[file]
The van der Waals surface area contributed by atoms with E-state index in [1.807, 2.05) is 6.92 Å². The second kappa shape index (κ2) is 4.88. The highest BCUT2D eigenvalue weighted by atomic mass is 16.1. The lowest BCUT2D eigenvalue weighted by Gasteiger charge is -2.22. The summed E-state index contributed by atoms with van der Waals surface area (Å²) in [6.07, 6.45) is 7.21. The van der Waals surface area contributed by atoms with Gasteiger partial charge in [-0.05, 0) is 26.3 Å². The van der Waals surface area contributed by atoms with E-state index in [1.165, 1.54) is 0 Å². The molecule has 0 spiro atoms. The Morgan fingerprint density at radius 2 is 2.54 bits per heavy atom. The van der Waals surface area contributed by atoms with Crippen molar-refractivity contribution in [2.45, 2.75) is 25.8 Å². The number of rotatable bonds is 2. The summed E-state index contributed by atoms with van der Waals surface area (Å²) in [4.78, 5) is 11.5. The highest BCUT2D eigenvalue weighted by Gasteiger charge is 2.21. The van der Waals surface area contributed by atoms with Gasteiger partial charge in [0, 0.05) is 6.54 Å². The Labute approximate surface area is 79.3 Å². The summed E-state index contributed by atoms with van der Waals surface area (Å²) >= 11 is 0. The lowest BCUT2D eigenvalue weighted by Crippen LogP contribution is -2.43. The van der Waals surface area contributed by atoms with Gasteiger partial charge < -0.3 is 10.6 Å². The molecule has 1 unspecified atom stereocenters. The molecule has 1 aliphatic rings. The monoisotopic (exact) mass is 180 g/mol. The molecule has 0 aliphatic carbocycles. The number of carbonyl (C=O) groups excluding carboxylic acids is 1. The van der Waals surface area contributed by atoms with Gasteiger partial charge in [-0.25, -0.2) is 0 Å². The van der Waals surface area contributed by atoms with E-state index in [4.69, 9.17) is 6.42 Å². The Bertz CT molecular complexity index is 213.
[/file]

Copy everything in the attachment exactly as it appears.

The van der Waals surface area contributed by atoms with E-state index in [1.807, 2.05) is 6.92 Å². The second kappa shape index (κ2) is 4.88. The highest BCUT2D eigenvalue weighted by atomic mass is 16.1. The lowest BCUT2D eigenvalue weighted by Gasteiger charge is -2.22. The summed E-state index contributed by atoms with van der Waals surface area (Å²) in [6.07, 6.45) is 7.21. The van der Waals surface area contributed by atoms with Gasteiger partial charge in [-0.05, 0) is 26.3 Å². The van der Waals surface area contributed by atoms with E-state index in [1.165, 1.54) is 0 Å². The molecule has 0 spiro atoms. The Morgan fingerprint density at radius 2 is 2.54 bits per heavy atom. The van der Waals surface area contributed by atoms with Crippen molar-refractivity contribution in [2.45, 2.75) is 25.8 Å². The number of rotatable bonds is 2. The summed E-state index contributed by atoms with van der Waals surface area (Å²) in [4.78, 5) is 11.5. The highest BCUT2D eigenvalue weighted by Gasteiger charge is 2.21. The van der Waals surface area contributed by atoms with Gasteiger partial charge in [0, 0.05) is 6.54 Å². The Labute approximate surface area is 79.3 Å². The summed E-state index contributed by atoms with van der Waals surface area (Å²) >= 11 is 0. The lowest BCUT2D eigenvalue weighted by Crippen LogP contribution is -2.43. The van der Waals surface area contributed by atoms with Gasteiger partial charge < -0.3 is 10.6 Å². The molecule has 1 unspecified atom stereocenters. The molecule has 1 aliphatic rings. The monoisotopic (exact) mass is 180 g/mol. The molecule has 0 aliphatic carbocycles. The number of carbonyl (C=O) groups excluding carboxylic acids is 1. The van der Waals surface area contributed by atoms with Gasteiger partial charge in [-0.25, -0.2) is 0 Å². The van der Waals surface area contributed by atoms with E-state index in [4.69, 9.17) is 6.42 Å². The Bertz CT molecular complexity index is 213.